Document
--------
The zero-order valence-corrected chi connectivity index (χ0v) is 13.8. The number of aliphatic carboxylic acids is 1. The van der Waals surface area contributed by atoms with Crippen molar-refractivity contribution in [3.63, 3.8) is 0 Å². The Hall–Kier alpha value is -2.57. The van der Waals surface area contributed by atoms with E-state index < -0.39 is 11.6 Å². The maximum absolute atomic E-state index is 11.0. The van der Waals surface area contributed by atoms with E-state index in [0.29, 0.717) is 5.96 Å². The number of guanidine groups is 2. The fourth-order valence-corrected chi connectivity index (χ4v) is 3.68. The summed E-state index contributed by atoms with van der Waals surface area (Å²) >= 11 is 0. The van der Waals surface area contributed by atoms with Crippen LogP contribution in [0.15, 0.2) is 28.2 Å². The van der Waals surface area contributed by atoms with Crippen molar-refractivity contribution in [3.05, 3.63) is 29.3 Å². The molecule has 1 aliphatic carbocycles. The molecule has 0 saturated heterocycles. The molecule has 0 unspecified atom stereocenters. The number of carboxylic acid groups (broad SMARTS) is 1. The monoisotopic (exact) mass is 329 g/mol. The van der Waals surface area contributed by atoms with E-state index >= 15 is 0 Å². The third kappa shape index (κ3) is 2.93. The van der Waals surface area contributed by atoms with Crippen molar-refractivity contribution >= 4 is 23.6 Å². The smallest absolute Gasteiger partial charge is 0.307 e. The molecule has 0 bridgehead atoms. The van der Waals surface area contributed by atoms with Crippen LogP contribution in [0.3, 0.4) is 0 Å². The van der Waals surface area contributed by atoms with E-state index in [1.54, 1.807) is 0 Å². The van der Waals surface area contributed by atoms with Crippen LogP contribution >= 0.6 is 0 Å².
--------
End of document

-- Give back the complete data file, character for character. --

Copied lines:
The zero-order valence-corrected chi connectivity index (χ0v) is 13.8. The number of aliphatic carboxylic acids is 1. The van der Waals surface area contributed by atoms with Crippen molar-refractivity contribution in [3.63, 3.8) is 0 Å². The Hall–Kier alpha value is -2.57. The van der Waals surface area contributed by atoms with E-state index < -0.39 is 11.6 Å². The maximum absolute atomic E-state index is 11.0. The van der Waals surface area contributed by atoms with E-state index in [0.29, 0.717) is 5.96 Å². The number of guanidine groups is 2. The fourth-order valence-corrected chi connectivity index (χ4v) is 3.68. The summed E-state index contributed by atoms with van der Waals surface area (Å²) >= 11 is 0. The van der Waals surface area contributed by atoms with Crippen LogP contribution in [0.15, 0.2) is 28.2 Å². The van der Waals surface area contributed by atoms with Crippen molar-refractivity contribution in [3.05, 3.63) is 29.3 Å². The molecule has 1 aliphatic carbocycles. The molecule has 0 saturated heterocycles. The molecule has 0 unspecified atom stereocenters. The number of carboxylic acid groups (broad SMARTS) is 1. The monoisotopic (exact) mass is 329 g/mol. The van der Waals surface area contributed by atoms with E-state index >= 15 is 0 Å². The third kappa shape index (κ3) is 2.93. The van der Waals surface area contributed by atoms with Crippen molar-refractivity contribution >= 4 is 23.6 Å². The smallest absolute Gasteiger partial charge is 0.307 e. The molecule has 0 bridgehead atoms. The van der Waals surface area contributed by atoms with Crippen LogP contribution in [0.3, 0.4) is 0 Å². The van der Waals surface area contributed by atoms with E-state index in [1.54, 1.807) is 0 Å². The van der Waals surface area contributed by atoms with Crippen LogP contribution >= 0.6 is 0 Å².